Science Fiction Book Review

Mary and the Giant

(2005) Philip K Dick, Gollancz, 7.99, pbk, 232pp, ISBN 0-575-07466-3

This is a new edition of Dick's 1987 mainstream (ie. not genre) novel set in 1953 in Pacific Park, California. Mary Anne Reynolds is 20 years old, legally a minor, but she likes to hang out at the local folk/jazz club, The Lazy Wren. Joseph Schilling is 58 and looking for a nice stable town in which to open a record shop, his lifelong ambition. Mary is a vulnerable woman, with an abusive father and indifferent mother, who is drawn to big men who remind her of her long-lost grandfather. She'd like to make her own way in the world, but 1953 America, with it's sexism and bigoted attitudes, doesn't leave her much room for manoeuvre. Following a brief affair with a black singer, Mary takes a job at Schilling's record store. The two become close, but their own affair is destined to be short-lived. Can Paul Nitz, jazz pianist at the Wren, help to save Mary from herself, or is she doomed to wander aimlessly through life, being exploited?

This novel is full of the colourful and sharply depicted characters that one associates with Dick's writing and, as an evocation of a certain time and place, it is masterful. However, one can't help but wonder if the character of Mary is as sympathetic today as she might have been in the past. I have a feeling that most modern audiences, far from empathising with Mary, would be more inclined to give her a smack in the face - she is aimless, demanding, petulant and as exploitative as she is exploited. Schilling, by contrast, though a scandalously 'older man' by 1953 standards, is much more sympathetic - he just wants to settle down, find love and work his way to retirement. It will be interesting to see what, if anything, modern audiences make of this book. I enjoyed it as I enjoy most of Dick's writing, but I was still disappointed with the book as a novel. Especially the, some might say, inevitable ending (Mary finally finds fulfilment in her baby - but we don't really know if it's the singer's, Schilling's or Nitz's, or whether it's true fulfilment or just the best she can hope for in her world and time) in what seems a tacked-on final chapter. Interesting for the Dick reader, but not really recommended.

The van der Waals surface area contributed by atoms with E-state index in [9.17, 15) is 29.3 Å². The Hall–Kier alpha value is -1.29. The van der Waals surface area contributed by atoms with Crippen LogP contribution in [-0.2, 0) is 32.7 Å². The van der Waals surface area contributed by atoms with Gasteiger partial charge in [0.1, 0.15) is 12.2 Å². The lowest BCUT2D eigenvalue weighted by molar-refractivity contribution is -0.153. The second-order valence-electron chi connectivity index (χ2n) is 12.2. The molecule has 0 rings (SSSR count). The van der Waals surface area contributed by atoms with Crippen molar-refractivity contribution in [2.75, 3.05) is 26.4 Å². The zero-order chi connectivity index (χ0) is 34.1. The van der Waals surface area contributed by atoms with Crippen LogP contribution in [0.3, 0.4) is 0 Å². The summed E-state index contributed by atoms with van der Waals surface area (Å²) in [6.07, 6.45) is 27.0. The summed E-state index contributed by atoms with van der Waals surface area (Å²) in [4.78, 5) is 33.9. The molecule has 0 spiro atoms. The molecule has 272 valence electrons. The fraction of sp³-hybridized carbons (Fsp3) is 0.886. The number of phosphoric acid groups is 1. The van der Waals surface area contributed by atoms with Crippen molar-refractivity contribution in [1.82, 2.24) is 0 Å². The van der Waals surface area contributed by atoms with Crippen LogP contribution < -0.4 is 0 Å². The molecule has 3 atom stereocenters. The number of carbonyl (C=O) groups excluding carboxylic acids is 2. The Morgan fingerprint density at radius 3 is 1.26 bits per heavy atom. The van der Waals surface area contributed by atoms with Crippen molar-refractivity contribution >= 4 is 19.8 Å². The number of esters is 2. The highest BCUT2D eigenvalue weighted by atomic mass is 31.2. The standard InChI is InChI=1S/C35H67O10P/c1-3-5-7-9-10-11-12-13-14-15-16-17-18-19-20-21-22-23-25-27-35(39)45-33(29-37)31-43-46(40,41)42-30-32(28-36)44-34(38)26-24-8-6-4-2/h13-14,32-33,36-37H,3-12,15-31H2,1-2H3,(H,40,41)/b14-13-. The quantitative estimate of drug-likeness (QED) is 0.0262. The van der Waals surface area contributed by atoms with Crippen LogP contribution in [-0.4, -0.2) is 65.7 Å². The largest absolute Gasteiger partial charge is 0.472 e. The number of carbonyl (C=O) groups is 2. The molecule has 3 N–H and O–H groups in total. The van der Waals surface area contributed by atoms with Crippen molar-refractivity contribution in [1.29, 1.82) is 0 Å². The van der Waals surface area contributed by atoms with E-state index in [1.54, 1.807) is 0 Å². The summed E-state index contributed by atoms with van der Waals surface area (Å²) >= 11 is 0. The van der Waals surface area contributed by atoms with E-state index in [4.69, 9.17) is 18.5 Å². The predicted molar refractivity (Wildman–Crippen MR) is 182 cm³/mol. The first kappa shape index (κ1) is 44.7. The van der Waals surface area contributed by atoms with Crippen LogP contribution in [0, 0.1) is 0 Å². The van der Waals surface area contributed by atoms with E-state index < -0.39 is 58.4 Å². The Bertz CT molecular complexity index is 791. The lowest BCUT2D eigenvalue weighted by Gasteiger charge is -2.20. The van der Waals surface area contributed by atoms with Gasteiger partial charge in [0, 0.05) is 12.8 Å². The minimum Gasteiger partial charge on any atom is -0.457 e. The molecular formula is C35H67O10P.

Tony Chester

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